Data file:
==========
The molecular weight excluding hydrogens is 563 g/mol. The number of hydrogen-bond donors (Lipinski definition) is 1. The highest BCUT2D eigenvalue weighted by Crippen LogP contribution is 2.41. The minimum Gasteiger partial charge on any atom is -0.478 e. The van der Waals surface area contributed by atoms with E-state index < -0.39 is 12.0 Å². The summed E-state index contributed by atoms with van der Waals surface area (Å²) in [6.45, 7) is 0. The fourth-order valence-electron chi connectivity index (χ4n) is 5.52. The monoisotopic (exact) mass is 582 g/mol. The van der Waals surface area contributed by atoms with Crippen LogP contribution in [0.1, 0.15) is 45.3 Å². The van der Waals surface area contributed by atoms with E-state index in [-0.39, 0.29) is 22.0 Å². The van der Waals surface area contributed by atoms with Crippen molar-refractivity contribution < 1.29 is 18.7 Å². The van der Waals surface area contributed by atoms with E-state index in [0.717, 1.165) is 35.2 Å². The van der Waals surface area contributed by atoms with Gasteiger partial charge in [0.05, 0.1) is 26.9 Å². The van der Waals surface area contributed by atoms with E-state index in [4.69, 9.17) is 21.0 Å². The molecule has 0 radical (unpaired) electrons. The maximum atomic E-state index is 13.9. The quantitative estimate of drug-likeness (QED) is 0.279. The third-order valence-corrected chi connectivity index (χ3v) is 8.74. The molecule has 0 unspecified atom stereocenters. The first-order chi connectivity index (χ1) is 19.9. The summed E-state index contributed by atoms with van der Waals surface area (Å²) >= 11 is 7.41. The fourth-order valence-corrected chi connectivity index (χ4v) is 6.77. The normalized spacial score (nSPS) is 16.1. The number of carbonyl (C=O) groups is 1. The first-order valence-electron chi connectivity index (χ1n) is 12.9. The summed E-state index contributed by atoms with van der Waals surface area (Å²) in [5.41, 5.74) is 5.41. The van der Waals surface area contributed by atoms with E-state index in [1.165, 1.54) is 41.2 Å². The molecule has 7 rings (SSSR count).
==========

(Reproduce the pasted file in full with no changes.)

The molecular weight excluding hydrogens is 563 g/mol. The number of hydrogen-bond donors (Lipinski definition) is 1. The highest BCUT2D eigenvalue weighted by Crippen LogP contribution is 2.41. The minimum Gasteiger partial charge on any atom is -0.478 e. The van der Waals surface area contributed by atoms with E-state index < -0.39 is 12.0 Å². The summed E-state index contributed by atoms with van der Waals surface area (Å²) in [6.45, 7) is 0. The fourth-order valence-electron chi connectivity index (χ4n) is 5.52. The monoisotopic (exact) mass is 582 g/mol. The van der Waals surface area contributed by atoms with Crippen LogP contribution in [0.1, 0.15) is 45.3 Å². The van der Waals surface area contributed by atoms with E-state index in [-0.39, 0.29) is 22.0 Å². The van der Waals surface area contributed by atoms with Crippen molar-refractivity contribution < 1.29 is 18.7 Å². The van der Waals surface area contributed by atoms with E-state index in [0.717, 1.165) is 35.2 Å². The van der Waals surface area contributed by atoms with Gasteiger partial charge in [0.05, 0.1) is 26.9 Å². The van der Waals surface area contributed by atoms with E-state index in [4.69, 9.17) is 21.0 Å². The molecule has 0 radical (unpaired) electrons. The maximum atomic E-state index is 13.9. The quantitative estimate of drug-likeness (QED) is 0.279. The third-order valence-corrected chi connectivity index (χ3v) is 8.74. The molecule has 0 unspecified atom stereocenters. The first-order chi connectivity index (χ1) is 19.9. The summed E-state index contributed by atoms with van der Waals surface area (Å²) >= 11 is 7.41. The fourth-order valence-corrected chi connectivity index (χ4v) is 6.77. The normalized spacial score (nSPS) is 16.1. The number of carbonyl (C=O) groups is 1. The first-order valence-electron chi connectivity index (χ1n) is 12.9. The summed E-state index contributed by atoms with van der Waals surface area (Å²) in [5.41, 5.74) is 5.41. The van der Waals surface area contributed by atoms with E-state index in [1.165, 1.54) is 41.2 Å². The molecule has 7 rings (SSSR count).